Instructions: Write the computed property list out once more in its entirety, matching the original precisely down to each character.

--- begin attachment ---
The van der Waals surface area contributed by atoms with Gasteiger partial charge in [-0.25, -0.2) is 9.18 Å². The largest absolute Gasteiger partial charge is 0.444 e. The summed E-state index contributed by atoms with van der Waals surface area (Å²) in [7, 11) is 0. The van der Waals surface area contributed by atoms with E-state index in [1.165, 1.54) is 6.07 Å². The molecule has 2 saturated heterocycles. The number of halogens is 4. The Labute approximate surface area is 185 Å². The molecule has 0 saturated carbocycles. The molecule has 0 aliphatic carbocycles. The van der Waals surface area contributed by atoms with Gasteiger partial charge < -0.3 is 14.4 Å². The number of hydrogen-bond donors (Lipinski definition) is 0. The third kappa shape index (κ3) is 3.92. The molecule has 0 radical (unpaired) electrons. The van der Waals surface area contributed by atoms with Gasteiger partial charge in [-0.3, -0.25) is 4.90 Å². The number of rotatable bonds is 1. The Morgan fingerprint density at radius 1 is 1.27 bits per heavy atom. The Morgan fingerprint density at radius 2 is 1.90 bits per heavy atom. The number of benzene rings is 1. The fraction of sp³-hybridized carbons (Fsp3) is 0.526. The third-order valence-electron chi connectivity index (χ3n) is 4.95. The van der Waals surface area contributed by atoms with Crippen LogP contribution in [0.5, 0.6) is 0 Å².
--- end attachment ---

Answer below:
The van der Waals surface area contributed by atoms with Gasteiger partial charge in [-0.25, -0.2) is 9.18 Å². The largest absolute Gasteiger partial charge is 0.444 e. The summed E-state index contributed by atoms with van der Waals surface area (Å²) in [7, 11) is 0. The van der Waals surface area contributed by atoms with E-state index in [1.165, 1.54) is 6.07 Å². The molecule has 2 saturated heterocycles. The number of halogens is 4. The Labute approximate surface area is 185 Å². The molecule has 0 saturated carbocycles. The molecule has 0 aliphatic carbocycles. The van der Waals surface area contributed by atoms with Gasteiger partial charge < -0.3 is 14.4 Å². The number of hydrogen-bond donors (Lipinski definition) is 0. The third kappa shape index (κ3) is 3.92. The molecule has 0 radical (unpaired) electrons. The van der Waals surface area contributed by atoms with Gasteiger partial charge in [-0.3, -0.25) is 4.90 Å². The number of rotatable bonds is 1. The Morgan fingerprint density at radius 1 is 1.27 bits per heavy atom. The Morgan fingerprint density at radius 2 is 1.90 bits per heavy atom. The number of benzene rings is 1. The fraction of sp³-hybridized carbons (Fsp3) is 0.526. The third-order valence-electron chi connectivity index (χ3n) is 4.95. The van der Waals surface area contributed by atoms with Crippen LogP contribution in [0.5, 0.6) is 0 Å².